On 29 January 2020 Reading Sheffield invited our interviewees and their families, our interviewers, the readers from our sister project, Reading 1900-1950, and some old friends to a special reading by poet Eleanor Brown from her latest collection. Published in October 2019 by Bloodaxe Books, White Ink Stains is based in part on what our 60+ interviewees told us about their reading journeys.
About 25 of us met at The Art House, in the centre of the city, and over tea or coffee and scones, with jam and cream, we listened to Eleanor read a dozen or so poems and discuss how she writes. It was a particular pleasure to welcome our interviewees, Julia Banks, Shirley Ellins, Jim Green and Betty Newman.
Eleanor says that she has never looked at a transcript of our interviews. She has only listened, time and again over eighteen long months, to the voices, learning the rhythms, the sounds, the laughter and the sadness. And from this have come her poems. Here are some quotations:
Book-hungry teenage girl, great ravenous
word-eating eyes, amazing stamina
for nothing but to lie in bed and read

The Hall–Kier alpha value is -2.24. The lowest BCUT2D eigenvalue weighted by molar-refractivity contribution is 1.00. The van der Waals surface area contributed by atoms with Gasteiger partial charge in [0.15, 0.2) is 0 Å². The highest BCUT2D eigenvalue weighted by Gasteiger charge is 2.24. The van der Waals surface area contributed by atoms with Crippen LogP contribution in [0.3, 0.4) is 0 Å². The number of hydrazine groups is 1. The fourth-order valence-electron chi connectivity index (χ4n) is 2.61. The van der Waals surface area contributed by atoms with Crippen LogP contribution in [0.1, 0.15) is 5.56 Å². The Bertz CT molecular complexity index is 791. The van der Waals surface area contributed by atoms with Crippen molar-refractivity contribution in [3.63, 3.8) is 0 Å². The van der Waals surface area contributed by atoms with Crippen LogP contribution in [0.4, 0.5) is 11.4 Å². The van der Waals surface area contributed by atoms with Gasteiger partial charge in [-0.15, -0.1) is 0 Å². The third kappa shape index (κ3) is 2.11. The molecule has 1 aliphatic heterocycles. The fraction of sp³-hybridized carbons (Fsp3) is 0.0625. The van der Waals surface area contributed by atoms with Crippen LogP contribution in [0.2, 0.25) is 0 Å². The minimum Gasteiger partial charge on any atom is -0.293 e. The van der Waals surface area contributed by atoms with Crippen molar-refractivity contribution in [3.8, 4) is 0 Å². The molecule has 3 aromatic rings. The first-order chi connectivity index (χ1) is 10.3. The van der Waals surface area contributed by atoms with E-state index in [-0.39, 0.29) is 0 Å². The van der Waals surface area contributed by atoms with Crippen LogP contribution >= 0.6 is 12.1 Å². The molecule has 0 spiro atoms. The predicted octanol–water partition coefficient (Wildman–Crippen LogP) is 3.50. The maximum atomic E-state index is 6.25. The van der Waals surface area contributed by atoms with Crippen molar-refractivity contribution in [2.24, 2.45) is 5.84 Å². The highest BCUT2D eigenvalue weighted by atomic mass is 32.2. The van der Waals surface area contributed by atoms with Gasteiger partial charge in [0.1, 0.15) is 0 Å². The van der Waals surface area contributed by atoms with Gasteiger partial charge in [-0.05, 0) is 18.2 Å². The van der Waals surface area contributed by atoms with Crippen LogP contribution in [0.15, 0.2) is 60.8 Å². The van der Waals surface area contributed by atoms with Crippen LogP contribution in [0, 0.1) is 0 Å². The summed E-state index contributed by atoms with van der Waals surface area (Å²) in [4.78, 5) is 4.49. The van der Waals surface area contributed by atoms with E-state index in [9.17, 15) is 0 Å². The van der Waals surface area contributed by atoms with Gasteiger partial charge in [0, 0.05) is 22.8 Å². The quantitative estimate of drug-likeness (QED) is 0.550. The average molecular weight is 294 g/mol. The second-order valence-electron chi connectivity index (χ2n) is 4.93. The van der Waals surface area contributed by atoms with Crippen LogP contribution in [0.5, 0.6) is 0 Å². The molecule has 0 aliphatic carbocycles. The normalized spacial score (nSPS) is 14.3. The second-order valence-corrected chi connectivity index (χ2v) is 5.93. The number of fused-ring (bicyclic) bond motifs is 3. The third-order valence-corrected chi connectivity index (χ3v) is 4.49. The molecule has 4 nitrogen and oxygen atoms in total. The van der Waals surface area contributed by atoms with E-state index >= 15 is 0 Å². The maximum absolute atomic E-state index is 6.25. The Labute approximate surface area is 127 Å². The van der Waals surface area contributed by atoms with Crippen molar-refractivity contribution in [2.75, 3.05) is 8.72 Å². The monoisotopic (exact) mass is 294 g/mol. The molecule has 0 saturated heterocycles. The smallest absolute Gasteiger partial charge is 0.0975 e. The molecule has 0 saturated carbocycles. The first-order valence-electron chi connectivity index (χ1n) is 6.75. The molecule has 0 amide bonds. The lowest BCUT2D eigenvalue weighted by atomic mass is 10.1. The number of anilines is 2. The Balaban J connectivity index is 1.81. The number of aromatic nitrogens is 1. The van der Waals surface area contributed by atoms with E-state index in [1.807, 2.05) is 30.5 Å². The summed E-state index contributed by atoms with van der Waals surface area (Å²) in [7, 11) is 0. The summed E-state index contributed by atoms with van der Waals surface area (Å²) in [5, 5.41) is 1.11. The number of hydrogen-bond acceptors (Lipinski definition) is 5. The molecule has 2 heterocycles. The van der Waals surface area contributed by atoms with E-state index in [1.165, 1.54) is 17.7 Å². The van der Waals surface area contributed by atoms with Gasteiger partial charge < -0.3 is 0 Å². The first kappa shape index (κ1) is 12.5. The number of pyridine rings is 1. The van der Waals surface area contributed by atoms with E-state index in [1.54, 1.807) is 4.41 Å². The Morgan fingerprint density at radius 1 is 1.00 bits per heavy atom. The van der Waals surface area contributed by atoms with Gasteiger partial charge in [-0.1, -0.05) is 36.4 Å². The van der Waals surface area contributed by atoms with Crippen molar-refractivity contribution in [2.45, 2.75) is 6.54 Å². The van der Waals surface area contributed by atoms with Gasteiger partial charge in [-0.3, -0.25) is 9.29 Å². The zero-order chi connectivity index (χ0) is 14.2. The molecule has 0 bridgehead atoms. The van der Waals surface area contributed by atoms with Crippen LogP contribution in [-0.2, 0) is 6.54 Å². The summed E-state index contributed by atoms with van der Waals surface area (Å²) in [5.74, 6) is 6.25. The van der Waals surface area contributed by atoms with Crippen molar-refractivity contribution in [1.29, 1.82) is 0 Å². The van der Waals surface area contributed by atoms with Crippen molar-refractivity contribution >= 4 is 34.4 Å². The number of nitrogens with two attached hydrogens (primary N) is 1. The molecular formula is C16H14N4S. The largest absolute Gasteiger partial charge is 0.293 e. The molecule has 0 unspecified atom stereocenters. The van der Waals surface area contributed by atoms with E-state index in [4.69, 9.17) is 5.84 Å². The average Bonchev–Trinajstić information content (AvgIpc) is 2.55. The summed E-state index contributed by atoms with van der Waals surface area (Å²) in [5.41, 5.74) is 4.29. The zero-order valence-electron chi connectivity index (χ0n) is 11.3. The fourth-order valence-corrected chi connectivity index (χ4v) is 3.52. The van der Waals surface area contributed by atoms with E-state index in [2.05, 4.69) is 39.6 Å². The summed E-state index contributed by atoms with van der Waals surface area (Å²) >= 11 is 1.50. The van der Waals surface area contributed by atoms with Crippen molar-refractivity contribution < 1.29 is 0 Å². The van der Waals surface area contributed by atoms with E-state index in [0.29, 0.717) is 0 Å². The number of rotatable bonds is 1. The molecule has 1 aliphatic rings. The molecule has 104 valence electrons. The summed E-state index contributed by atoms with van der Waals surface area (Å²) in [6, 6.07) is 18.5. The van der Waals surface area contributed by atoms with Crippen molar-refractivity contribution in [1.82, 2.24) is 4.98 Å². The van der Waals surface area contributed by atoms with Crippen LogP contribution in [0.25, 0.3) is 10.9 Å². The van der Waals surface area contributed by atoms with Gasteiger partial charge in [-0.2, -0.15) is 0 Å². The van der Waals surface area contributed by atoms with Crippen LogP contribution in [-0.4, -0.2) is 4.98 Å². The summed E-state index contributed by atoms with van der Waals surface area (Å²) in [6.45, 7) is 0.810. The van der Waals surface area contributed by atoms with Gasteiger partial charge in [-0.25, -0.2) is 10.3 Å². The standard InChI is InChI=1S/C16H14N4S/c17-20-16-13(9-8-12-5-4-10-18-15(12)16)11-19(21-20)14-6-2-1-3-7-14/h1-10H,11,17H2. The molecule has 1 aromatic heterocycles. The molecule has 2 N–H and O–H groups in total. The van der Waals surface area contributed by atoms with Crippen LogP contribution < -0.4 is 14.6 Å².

omnivorous of print, devouring gaze
insatiable for all the big fat works,
yes all of Dickens, Eliot and James,
now Tolstoy, Dostoevsky, Zola, Proust.
From Helpless with Laughter:
Mother would read me The House at Pooh Corner
When I was only so high
She in her big chair and I in my little
Straight-backed Mother and I
Once I remember us helpless with laughter
Both of us laughing so much
Neither could speak, and I fell off my chair
From The Dressmaker:
They asked us what we liked to do
My mother spoke for me
‘She likes to sew’ – ‘Then she should go
In the shirt factory.’
And I were furious! For that
I could nor would not bear.
Oh, I came home and angry-cried
‘I will not go in there.’
From Snatches of Old Lauds:
I found my Sunday School hymn book –
the Bible in another form, we used to say;
the poetry helps you remember.
But damp in the attic had got it.
What hadn’t mouldered away up there
disintegrated softly in my hands.
It was a very enjoyable afternoon all round. ‘The poems were wonderful,’ said one guest, ‘ with a very rich vein of humour throughout, as well as the touching/poignant ones.’ ‘I have always enjoyed reading poems,’ said another, ‘but never been particularly attracted to readings. Eleanor’s readings have converted me.’
Sheffield Hallam University’s Humanities Research Centre was kind enough to sponsor the event, and we thank the Head of the Centre, Professor Chris Hopkins, for his continuing enthusiasm and support.
And thanks too to The Art House for their excellent refreshments and for being so friendly.
Copies of White Ink Stains can be bought locally from Rhyme and Reason and Waterstones. You can read more about Eleanor’s poetry here.